The transmission oil temperature is regulated by a thermostat that opens at 95º C or 203º F to move fluid through a cooler in the front of the vehicle. The system has a heat exchanger connected to the engine cooling system. The heat exchanger reduces warmup times and helps to stabilize operating temperatures. An electric pump exchanges the coolant between the engine and transmission. The optimal temperature is around 200º F.

The Mechatronic unit has three temperature sensors. One temperature sensor is positioned after the clutches and the other two measure fluid temperature lower in the transmission. The three sensors check the performance of the others. If the values are not within the set parameters, an implausibility code will be set and the transmission could enter into a safe mode. Transmission fluid is also used to cool the selector rods and have passages and jets that direct fluid on to the sub-transmission’s gears, synchronizers and bearings.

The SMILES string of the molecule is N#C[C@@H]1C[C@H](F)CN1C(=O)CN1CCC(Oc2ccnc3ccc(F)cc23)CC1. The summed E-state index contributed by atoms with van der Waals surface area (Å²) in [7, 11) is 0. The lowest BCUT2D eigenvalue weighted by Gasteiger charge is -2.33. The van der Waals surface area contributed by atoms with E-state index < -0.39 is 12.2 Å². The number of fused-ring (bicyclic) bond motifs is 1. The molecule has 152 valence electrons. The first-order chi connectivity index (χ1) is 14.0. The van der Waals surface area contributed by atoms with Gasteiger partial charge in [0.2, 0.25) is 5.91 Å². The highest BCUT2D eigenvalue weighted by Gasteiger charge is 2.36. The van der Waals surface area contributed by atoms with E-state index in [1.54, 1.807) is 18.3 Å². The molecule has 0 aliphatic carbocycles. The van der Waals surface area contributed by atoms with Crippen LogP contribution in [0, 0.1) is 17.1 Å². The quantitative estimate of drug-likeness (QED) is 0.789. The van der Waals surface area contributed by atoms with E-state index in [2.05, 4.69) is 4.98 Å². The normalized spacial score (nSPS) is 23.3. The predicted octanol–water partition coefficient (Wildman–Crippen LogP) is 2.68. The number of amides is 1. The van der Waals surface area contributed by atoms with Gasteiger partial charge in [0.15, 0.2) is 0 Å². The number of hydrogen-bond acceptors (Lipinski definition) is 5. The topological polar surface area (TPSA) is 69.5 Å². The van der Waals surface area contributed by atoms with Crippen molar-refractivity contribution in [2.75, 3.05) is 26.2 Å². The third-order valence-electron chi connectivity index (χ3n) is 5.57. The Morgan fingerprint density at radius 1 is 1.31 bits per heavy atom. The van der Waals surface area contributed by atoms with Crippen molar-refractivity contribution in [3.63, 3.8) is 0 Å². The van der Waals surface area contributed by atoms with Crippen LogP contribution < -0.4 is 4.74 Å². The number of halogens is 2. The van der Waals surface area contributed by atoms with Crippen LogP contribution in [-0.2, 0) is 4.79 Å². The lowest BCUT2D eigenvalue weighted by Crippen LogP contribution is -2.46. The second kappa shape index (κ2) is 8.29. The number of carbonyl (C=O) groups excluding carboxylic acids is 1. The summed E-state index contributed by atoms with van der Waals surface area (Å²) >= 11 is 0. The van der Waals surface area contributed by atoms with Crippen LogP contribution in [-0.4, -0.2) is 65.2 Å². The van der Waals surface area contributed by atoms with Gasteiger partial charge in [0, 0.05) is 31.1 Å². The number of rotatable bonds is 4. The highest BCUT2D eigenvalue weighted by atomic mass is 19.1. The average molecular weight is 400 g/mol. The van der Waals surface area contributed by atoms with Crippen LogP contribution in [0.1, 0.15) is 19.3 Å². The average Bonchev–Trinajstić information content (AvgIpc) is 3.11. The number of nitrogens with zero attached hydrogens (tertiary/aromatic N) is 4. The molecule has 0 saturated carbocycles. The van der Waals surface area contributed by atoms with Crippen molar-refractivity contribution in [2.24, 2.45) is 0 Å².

A BMW DCT transmission uses specific transmission fluid that it claims to be a lifetime fluid. The transmission has a filter in the pan that can be serviced. Some shops advise customers to replace the fluid every 50,000 miles, but some shops claim every 100,000 miles (the length of the drivetrain warranty). If you are wondering about the condition of the fluid, you can send a sample to an oil analysis laboratory like Blackstone.

Failure Modes

A BMW DCT transmission has failure modes that will restrict engine torque and change the shift points. The most common trigger for these events is an unexplained increase in fluid temperature in the pan or at the clutch fluid outlet.